The only forewarning about this fish is that you wouldn’t want to eat too much of it because of any potential overexposure to mercury. Just like salmon, SELF advises only eating about 12-ounces of tuna a week which amounts to about two meals.


Another high fat food with some amazing benefits is tofu! While this food is typically eaten by vegans and vegetarians, it should be enjoyed by everyone. A small 3-ounce piece of tofu has about 5 or 6-grams of fat and 1-gram of saturated fat. What’s good about this is that it “is naturally-occurring fat from the soybeans, and tofu is considered a health food for a reason.

It’s a solid plant-based protein that’s low in sodium and provides nearly a quarter of your daily calcium needs,” writes SELF.

Grass-Fed Beef

If you’re not a vegetarian, eating a lean piece of red meat once in a while can be extremely nutritious. Steaks are often seen as a high fat food, on average a 3-ounce steak contains only 5-grams of fat and less than 2-grams of saturated fat. “What’s more, lean beef is an excellent source of protein, iron, and zinc, all important nutrients for active women,” writes SELF.

“One 3-ounce portion of lean beef packs a whopping 25-grams of muscle-building protein, three times the iron (which is important for carrying the oxygen in your blood to your brain and muscles) of 1-cup of spinach, and a third of your daily zinc needs to help support your immune system.” Like everything else on this list, lean pork should be eaten in moderation and avoid any processed meats that contain lots of sodium and other preservatives.


You might not eat this food all that often, but you should! Soybeans are a good source of protein and essential fatty acids. “Soybeans — dried or fresh — are a healthy source of complete protein as well as isoflavones (a form of plant-based estrogen), fiber, and vitamins and minerals,” says Leslie Bonci, RD, sports nutritionist at Pittsburgh-based company Active Eating Advice to “That’s also true for soy milk, miso, and tofu.”

It’s important to note that this doesn’t mean products that contain soy are healthy like veggie dogs because “meat analogs like Fakin Bacon are primarily soy protein without the other healthful components. So choose whole soy foods for health benefits.”


Julie Ching is a Registered Dietitian and Certified Diabetes Educator in Los Angeles. She decided to become a Dietitian after traveling through Europe, South America, and Asia and discovered a passion for food. She now works with people of all ages and varying disease states to improve their health. She is passionate about teaching people about nutrition so they can live their best life while still considering their cultural and socioeconomic backgrounds.

Diet and Nutrition News & Advice


Dietary Fibre Affects More Than Your Colon: How the Immune System, Brain and Overall Health Benefit Too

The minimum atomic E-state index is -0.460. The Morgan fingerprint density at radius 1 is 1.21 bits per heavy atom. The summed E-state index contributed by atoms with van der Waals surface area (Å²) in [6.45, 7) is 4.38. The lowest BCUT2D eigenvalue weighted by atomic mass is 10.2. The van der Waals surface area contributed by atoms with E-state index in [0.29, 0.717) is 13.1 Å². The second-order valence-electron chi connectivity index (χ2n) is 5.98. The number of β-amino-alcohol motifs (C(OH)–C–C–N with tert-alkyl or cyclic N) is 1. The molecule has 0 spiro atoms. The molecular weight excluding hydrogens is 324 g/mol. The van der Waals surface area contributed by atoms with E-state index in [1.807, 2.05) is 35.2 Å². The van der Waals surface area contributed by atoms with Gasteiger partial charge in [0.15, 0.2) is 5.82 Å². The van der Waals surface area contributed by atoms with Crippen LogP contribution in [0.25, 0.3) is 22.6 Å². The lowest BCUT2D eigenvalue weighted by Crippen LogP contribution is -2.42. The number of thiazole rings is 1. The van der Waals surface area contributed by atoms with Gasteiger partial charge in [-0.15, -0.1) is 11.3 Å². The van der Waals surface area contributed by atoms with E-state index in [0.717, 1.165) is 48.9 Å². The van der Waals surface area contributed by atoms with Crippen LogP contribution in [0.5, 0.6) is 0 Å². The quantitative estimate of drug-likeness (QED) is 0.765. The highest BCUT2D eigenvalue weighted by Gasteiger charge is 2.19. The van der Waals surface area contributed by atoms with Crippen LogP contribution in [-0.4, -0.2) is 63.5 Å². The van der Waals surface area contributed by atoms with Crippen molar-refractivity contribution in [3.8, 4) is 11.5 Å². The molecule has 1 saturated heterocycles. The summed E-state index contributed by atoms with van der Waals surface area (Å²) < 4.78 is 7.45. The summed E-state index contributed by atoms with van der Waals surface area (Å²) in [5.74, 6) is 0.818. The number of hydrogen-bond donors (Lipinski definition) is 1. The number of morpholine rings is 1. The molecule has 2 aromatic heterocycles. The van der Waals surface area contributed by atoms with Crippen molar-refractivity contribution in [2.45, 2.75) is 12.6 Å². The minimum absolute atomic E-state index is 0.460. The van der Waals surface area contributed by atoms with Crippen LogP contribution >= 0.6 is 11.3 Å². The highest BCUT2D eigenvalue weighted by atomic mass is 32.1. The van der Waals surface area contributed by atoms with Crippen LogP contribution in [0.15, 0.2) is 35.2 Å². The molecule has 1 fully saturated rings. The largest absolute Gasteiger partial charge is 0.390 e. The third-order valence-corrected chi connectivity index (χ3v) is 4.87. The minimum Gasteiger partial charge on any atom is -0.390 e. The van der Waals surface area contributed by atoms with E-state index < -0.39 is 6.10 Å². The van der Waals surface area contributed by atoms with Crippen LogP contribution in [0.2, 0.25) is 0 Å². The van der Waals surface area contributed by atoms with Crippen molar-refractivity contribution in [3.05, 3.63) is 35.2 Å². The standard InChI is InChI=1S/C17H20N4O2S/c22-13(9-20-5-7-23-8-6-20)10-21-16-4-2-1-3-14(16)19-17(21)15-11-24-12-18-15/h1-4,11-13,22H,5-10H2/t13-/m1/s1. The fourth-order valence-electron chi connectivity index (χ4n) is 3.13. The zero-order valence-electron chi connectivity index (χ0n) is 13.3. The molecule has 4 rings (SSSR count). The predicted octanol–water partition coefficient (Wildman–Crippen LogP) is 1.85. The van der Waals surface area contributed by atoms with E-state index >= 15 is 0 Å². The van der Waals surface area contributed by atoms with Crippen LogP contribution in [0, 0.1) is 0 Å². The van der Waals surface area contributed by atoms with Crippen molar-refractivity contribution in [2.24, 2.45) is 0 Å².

By Mark Wulczynski Diet and Nutrition News & Advice

Dietary Fibre Affects More Than Your Colon: How the Immune System, Brain and Overall Health Benefit Too

There’s no shortage of advice about what to eat, including hype about the latest superfoods that will help you live to 100, or about the newest restrictive diets that claim to help you lose weight and look beautiful. As a researcher from the Farncombe Family Digestive Health Research Institute, I’m well aware that there is […]

Read More about Dietary Fibre Affects More Than Your Colon: How the Immune System, Brain and Overall Health Benefit Too

4 min read

What’s the Best Diet for Healthy Sleep? A Nutritional Epidemiologist Explains What Food Choices Will Help You Get More Restful Z’s
By Erica Jansen Diet and Nutrition News & Advice

What’s the Best Diet for Healthy Sleep? A Nutritional Epidemiologist Explains What Food Choices Will Help You Get More Restful Z’s

You probably already know that how you eat before bed affects your sleep. Maybe you’ve found yourself still lying awake at 2 a.m. after enjoying a cup of coffee with dessert. But did you know that your eating choices throughout the day may also affect your sleep at night? In fact, more and more evidence […]

Read More about What’s the Best Diet for Healthy Sleep? A Nutritional Epidemiologist Explains What Food Choices Will Help You Get More Restful Z’s

5 min read

Does an Apple a Day Really Keep the Doctor Away? A Nutritionist Explains the Science Behind ‘Functional’ Foods
By Janet Colson Diet and Nutrition News & Advice

Does an Apple a Day Really Keep the Doctor Away? A Nutritionist Explains the Science Behind ‘Functional’ Foods

We’ve all heard that an apple a day keeps the doctor away, but how true is that? Apples are not high in vitamin A, nor are they beneficial for vision like carrots. They are not a great source of vitamin C and therefore don’t fight off colds as oranges do. However, apples contain various bioactive […]

Read More about Does an Apple a Day Really Keep the Doctor Away? A Nutritionist Explains the Science Behind ‘Functional’ Foods

6 min read